We’ll come back to that beauty in a minute, I promise. Photo Credit: silodrome.com

I can’t have been the only one to get a bit sad when the base 911 turned to forced induction to meet emission regulations. Not only because it lost a part of that glorious sound, but also because of the opportunity it missed to make downsizing an exciting prospect.

Don’t get me wrong, I understand why downsizing is necessary these days. I wish it wasn’t, but car manufacturers all have to deal with it one way or another.


Downsizing generally means that to meet emission regulations, manufacturers reduce the displacement of an engine and then add some type of forced induction (generally turbocharging) to make up for the lost performance. And sure, that way you’ll get more efficient cars. But even with the advances of turbocharging technology and hybridation, it’s almost inevitable that you’ll lose some engine character, some soul. And while that’s all fine in econoboxes, it’s not exactly a great thing to look forward to, at least in my opinion. Not to mention that while they save fuel and emissions on the very predictable tests, they rarely do so efficiently in real life.

My favorite recent engine is the Aston Martin 6.0 V12, and from what I read, it’s dying with the V12 Vantage. Just listen to it:

It’s truly maddening to think that cars like this might not get made in a near future.

But here I finally come to my point: reducing displacement? Ok! Turbo? Nope!

To which most of you will spit: but man! The performance! The speed! THE POWER!!

And I understand your concerns. Really, I do. But I don’t think massive power is the way forward. There’s only so much you can put down with street tyres, anyway. Honestly, I feel like a 400hp engine would be largely enough for any RWD sportscar.


But we all know that part of selling cars is one-uping your previous model. And here comes my second and final point ladies and gentlemen: weight is your enemy.

Have you ever seen a 991 next to an older 911? It’s frankly massive. To me, 911s have always been about being lighter than other sportscars, and make do with less horsepower. A 991-2 Carrera S weighs 3,200 lbs. Now, you might say that’s not so much. But I remember a time when a sportscar weighing more than 3,000 lbs was seen as a boat. A 1980s 911 SC weighs 2,500 lbs.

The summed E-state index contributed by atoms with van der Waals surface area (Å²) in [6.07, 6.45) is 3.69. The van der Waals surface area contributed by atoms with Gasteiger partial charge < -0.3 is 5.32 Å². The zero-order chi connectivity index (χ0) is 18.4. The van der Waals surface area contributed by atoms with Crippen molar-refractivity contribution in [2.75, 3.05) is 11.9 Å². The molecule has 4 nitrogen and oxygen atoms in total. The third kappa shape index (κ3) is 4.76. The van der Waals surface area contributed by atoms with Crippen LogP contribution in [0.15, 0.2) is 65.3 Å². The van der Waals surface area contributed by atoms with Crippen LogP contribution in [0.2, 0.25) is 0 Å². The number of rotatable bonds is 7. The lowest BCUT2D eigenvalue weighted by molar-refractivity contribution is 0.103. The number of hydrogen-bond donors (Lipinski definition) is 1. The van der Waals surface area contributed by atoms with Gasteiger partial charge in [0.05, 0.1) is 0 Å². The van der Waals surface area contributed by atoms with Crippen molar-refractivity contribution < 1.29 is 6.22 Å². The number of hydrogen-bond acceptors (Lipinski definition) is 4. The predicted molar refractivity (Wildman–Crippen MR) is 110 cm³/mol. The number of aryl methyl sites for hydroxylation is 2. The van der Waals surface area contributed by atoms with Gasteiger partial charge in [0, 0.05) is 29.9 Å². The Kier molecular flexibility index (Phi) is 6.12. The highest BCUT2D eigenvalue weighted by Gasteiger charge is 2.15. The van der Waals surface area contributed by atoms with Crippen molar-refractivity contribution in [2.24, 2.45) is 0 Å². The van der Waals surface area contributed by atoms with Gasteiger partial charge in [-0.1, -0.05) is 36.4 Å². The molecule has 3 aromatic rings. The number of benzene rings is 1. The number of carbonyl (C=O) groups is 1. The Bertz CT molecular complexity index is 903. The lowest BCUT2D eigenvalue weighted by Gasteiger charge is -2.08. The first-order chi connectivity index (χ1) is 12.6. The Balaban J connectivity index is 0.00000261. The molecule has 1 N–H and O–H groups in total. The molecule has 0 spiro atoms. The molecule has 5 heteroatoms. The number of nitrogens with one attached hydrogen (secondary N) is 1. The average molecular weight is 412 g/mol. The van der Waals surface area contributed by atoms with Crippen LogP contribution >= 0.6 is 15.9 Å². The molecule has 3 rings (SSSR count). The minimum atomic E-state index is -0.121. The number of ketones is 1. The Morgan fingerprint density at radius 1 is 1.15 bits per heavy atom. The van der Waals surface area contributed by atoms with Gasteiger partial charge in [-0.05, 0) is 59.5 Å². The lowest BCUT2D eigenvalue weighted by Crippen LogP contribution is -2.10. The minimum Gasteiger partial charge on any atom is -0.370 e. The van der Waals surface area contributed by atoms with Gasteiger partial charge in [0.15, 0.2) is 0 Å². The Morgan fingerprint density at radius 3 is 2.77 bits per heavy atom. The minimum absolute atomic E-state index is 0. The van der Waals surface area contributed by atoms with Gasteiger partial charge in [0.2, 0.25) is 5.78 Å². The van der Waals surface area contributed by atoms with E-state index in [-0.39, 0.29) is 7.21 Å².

But there you are againg, erructing in anger at your screen. “THINK ABOUT THE DAMN SAFETY REGULATIONS”, I hear you yell. Yes, fair point. But I’ll argue that with your smaller engine, you saved weight. With more and more readily available carbon fiber and derivatives, you save weight. Shrink the car a bit, and you save weight. There’s no reason a new Miata weighs less than an NA, and Porsche or Ferrari can’t shave a couple hundred of kilos off their sportscars.

Except for marketing, that is. You see, the main sportscars manufacturers are locked in a horsepower war. Again, when I was a kid, Ferrari’s mid-engined car had way less than 500 hp. The 488 has 670. That’s more than an Enzo made! Why? Because McLaren, Audi, Lambo, and even Porsche are doing the same.

And now we come back to that sublime Dino I posted up top. See, this is what Ferrari has to do now. Build a 2,700 lbs, 400 hp NA sportscar. Market it as the “purist’s choice”, charge more than a 488, call it a Dino, I don’t care. Just do it. Put a manual in there for good measure, too.

As soon as Ferrari does it, you’ll see that everyone else will too. Thus solving the depressing problem of downiszing and giving us better sounding, better driving cars.

Downsizing isn’t the answer; de-escalating is.

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